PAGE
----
Interpolation is the name given to retrospective changes in (legal) texts, especially those made by the compilers of Justinian's 6th-cent. ce codification (see justinian's codification) in texts dating from before 320 ce (see legal literature). Justinian, following the example of Theodosius II (see theodosian code), gave his commissioners both for the Codex and the Digesta power to shorten and alter the texts they edited to make them concise, clear, and elegant; but he went beyond Theodosius in instructing them to ensure that the texts were consistent with one another. The law promulgating the Digesta says that the compilers made many important changes for reasons of utility. This suggests that they went even further, and amended the texts in order to improve the law and not merely to ensure consistency. From about 1500 scholars began to search for these changes, and up to the Second World War the hunt gathered speed. It was argued that many passages had been radically rewritten or even composed from scratch. Words and phrases were picked out as ‘unclassical’ and hence reliable signs of interpolation.

Article

Andrew Drummond

Under the Roman republic, if both *consuls died or left office (together with the remaining ‘patrician' magistrates) without successors appointed, the ‘auspices reverted to the ‘patres’. The latter, probably the patrician senators, selected one of their number as interrex. Interreges, who were of *patrician birth and usually ex-consuls, held office in succession, each for five days, with consular powers. Their principal duty was to supervise the election of one or both new consuls: the theory that they simply presented one or two names to the assembly for acceptance or rejection has not been substantiated. The name interrex supports Roman assumptions that the institution derived from the regal period (see rex) and was used to effect the choice of a new king, although some scholars dispute its regal origins or attribute it a sacral function then.

Article

iudex  

Barry Nicholas

In the Roman civil process, with its division into two stages, before the magistrate (in iure) and before the judge (apud iudicem), the iudex was a private person taken from the higher social classes (the qualifications varied in the course of time), who was appointed to conduct the hearing in the second stage. No special legal knowledge was required. The choice of the judge lay with the parties and was normally, but not necessarily, made from a panel of qualified persons (album iudicum). The parties' choice was approved by the magistrate before whom the proceedings in iure were conducted. The iudex could not refuse the commission conferred on him by the magistrate's order to hear the case (iussum iudicandi), except on recognized grounds. For the proceedings at the trial see law and procedure, roman, § 2.The *Twelve Tables are said (Gell. NA 20.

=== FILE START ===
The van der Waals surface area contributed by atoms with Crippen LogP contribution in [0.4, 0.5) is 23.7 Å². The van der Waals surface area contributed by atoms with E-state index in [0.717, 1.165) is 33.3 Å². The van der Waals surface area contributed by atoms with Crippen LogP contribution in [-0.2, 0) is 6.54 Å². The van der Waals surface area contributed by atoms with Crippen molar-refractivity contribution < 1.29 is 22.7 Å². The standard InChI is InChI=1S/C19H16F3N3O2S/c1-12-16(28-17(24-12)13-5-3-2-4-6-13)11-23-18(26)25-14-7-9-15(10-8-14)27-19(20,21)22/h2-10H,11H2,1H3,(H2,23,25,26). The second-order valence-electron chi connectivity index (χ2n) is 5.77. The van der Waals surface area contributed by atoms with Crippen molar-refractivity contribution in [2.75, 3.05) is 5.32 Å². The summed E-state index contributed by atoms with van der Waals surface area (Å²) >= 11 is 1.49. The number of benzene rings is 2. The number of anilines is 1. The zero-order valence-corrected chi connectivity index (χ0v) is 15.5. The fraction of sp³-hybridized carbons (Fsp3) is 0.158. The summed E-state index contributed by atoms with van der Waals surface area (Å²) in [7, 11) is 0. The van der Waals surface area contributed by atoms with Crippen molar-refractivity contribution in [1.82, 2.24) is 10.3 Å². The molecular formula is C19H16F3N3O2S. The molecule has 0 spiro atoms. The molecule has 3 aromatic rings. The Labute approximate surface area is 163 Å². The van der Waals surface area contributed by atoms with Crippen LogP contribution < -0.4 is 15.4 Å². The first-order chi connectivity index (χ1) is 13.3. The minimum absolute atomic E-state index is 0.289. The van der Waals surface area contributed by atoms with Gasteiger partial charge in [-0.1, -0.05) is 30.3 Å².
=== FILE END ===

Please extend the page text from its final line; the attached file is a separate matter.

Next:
Article

Adolf Berger, Barry Nicholas, and Andrew Lintott

Iudicium populi Is the term used by *Cicero for a trial before an assembly. Before the growth of *quaestiones such trials may have simply been classed as iudicia publica. According to Cicero (Dom.45) such a trial normally comprised three separate investigations (anquisitiones) before a *contio, in which the prosecuting magistrate both presided and prosecuted, and then, after a *trinundinum, a final vote. However, the lex Osca tabulae Bantinae (see lex(2)) decrees that such trials should have five parts. The *Twelve Tables (Cic. Leg. 3. 11) laid down that votes on a citizens's caput (i.e. his life or citizen status) could only take place in the greatest assembly, the comitia centuriata. But votes in trials for a financial penalty could take place before the tribes, in the comitia tributa or concilium plebis (see comitia). In the early republic we are told that duumviri perduellionis and quaestores parricidii prosecuted in these trials; in the middle and late republic they were a matter for tribunes, aediles, and perhaps quaestors.

Article

Tony Honoré

Iulianus (Lucius Octavius Cornelius Publius Salvius Iulianus Aemilianus), an important Roman lawyer of the 2nd cent. ce, came from Hadrumetum (Hammamet) in Africa (Tunisia) and was a pupil of *Javolenus Priscus. *Hadrian appreciated his legal expertise and made him quaestor at double the normal salary with responsibility for editing the praetor's edict, which was then enacted in permanent form by a decree of the senate in 131. He was a member of Hadrian's consilium (council; see consilium principis) and one of the heads of the Sabinian school (see masurius sabinus) in succession to Javolenus. He was consul in 148, then governor of Lower Germany, followed by a period out of office which fits the likely date of composition of the Digesta (‘Ordered Abstracts’), then governor of Nearer Spain about 161–4, and in 167/8 of Africa (Carthage). The future emperor M. *Didius Severus Iulianus was perhaps his nephew.